Down wind, when you want negative leeway, then this is probably the default setting.

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1 hour ago, sfigone said:

I just watched part 2 and i think you guys are assuming that both flaps on a foil are set equally. LR has the ability to set the flaps differently, so the center off lift can be moved out by differential flap settings.

Down wind, when you want negative leeway, then this is probably the default setting.

Not at all. I hint at the end of the video! Just for this discussion to isolate a single factor we kept it with equal total lift on each foil.  

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1 hour ago, Xlot said:

NZ's foil doesn't look quite right... it's more of a BFB.   Also not the latest foil, which has a bit of curved anhedral.

Nice diagrams though.

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The drawings certainly illustrate the differences in approach. I just have to admire the engineering ingenuity and how we all see things differently. One massive round of applause to all concerned. 

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48 minutes ago, MaxHugen said:

NZ's foil doesn't look quite right... it's more of a BFB.   Also not the latest foil, which has a bit of curved anhedral.

Nice diagrams though.

But do you think that anhedral will flex to flat under load?

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2 minutes ago, Flags said:

But do you think that anhedral will flex to flat under load?

It might.

The boat data from ACWS indicated that the median NZ foil cant angle was 22°.  This was a bit less than I'd expected, and may have been due to generally flying a bit higher than I thought they would.  However it could also be due to the foils flexing, thus reducing the amount of cant without breaching too much of the foil.

The fact that the foils are curved also suggests to me that they may be designed to flatten out under load.

Very much guesswork though.

 

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30 minutes ago, MaxHugen said:

It might.

The boat data from ACWS indicated that the median NZ foil cant angle was 22°.  This was a bit less than I'd expected, and may have been due to generally flying a bit higher than I thought they would.  However it could also be due to the foils flexing, thus reducing the amount of cant without breaching too much of the foil.

The fact that the foils are curved also suggests to me that they may be designed to flatten out under load.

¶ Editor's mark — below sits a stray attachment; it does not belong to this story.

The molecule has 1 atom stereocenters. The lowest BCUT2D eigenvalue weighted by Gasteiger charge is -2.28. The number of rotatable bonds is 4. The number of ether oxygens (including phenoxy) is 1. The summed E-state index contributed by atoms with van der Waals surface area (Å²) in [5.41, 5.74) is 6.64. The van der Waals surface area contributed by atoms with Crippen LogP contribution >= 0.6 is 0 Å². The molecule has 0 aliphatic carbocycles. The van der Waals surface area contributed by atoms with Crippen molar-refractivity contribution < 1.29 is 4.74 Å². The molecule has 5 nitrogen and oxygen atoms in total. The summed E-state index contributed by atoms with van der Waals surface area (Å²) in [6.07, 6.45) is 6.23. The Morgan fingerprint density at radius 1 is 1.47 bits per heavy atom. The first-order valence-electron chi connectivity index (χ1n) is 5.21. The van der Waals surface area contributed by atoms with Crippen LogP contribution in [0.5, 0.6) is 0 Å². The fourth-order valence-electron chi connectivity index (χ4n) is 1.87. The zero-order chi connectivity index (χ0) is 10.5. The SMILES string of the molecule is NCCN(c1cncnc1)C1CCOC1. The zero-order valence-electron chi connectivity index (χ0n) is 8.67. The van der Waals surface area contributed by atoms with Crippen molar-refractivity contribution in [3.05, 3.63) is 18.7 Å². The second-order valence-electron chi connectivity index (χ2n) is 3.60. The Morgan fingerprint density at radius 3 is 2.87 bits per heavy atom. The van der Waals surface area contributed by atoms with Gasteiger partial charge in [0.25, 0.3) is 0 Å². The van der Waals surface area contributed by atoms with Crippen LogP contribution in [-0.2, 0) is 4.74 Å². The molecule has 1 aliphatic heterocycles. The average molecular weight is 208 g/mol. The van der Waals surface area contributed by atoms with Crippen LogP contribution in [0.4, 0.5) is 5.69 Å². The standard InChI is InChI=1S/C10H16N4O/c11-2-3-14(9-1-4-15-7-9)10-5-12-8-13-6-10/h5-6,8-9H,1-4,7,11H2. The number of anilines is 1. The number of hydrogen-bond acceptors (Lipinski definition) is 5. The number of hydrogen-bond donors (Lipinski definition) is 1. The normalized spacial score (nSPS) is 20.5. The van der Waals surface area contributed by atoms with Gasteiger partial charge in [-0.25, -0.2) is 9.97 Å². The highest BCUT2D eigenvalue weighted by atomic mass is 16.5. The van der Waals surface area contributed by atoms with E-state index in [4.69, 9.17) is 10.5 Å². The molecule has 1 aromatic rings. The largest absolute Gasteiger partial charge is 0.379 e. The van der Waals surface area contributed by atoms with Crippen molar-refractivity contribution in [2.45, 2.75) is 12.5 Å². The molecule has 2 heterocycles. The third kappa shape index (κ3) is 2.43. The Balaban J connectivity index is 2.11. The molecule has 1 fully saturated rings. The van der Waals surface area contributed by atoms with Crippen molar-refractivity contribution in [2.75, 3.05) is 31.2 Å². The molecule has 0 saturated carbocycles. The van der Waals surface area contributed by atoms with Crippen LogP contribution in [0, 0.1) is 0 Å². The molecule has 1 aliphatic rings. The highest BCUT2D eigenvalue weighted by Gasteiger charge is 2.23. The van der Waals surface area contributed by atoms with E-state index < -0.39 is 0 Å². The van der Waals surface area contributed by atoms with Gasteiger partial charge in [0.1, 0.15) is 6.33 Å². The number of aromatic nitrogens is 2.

Very much guesswork though.

 

Silly question Max, but I know you won’t shoot me ..... is there any give in the foil like suspension? I ask because aircraft wings move a lot at the tips. 

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On 3/3/2021 at 7:53 PM, Steve Clark said:

You cannot make a rule against spending  money. No one has ever succeeded.  People will pay for an advantage, no matter how small.  The largest cost in the America’s Cup is just because it is the America’s Cup and they do things that no one else would do.  Imagine hauling a 75 foot yacht every time you go sailing and de-rigging it and putting it in a shed overnight.  I think this became the common practice in 2000.

 By comparison, 12 meters hung from travel lifts, with their rigs up. Seems spartan by comparison.  The 12 could go sailing in about an hour, the modern AC program requires about 6 hours to reassemble the yacht, launch it and boot the systems.

It may be that the huge budgets are part of the attraction.  

SHC

 

Great comments.  Any idea how the 75s compare in cost to the AC 50s and AC 72s in terms of cost and setup times?

Does each iteration end up costing more than previous, no matter the boat?

What has been the most expensive Cup to date?

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A thought just occurred to me: Is a split flap permitted?

Various-operational-configurations-of-th

Closed you can have effectively normal non-cavitating profile, opened out you can potentially get a decent approximation of a ventilated/cavitating profile.

If you could get the engineering right...

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19 minutes ago, hoom said:

A thought just occurred to me: Is a split flap permitted?

Various-operational-configurations-of-th

Closed you can have effectively normal non-cavitating profile, opened out you can potentially get a decent approximation of a ventilated/cavitating profile.

If you could get the engineering right...

Very interesting thought.

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On 2/15/2020 at 2:54 PM, Lickindip said:

9.34% more RM from you windward foil

and an additional 5.37%  from hull weight in this particular orientation if the foil arm stock isn't vertical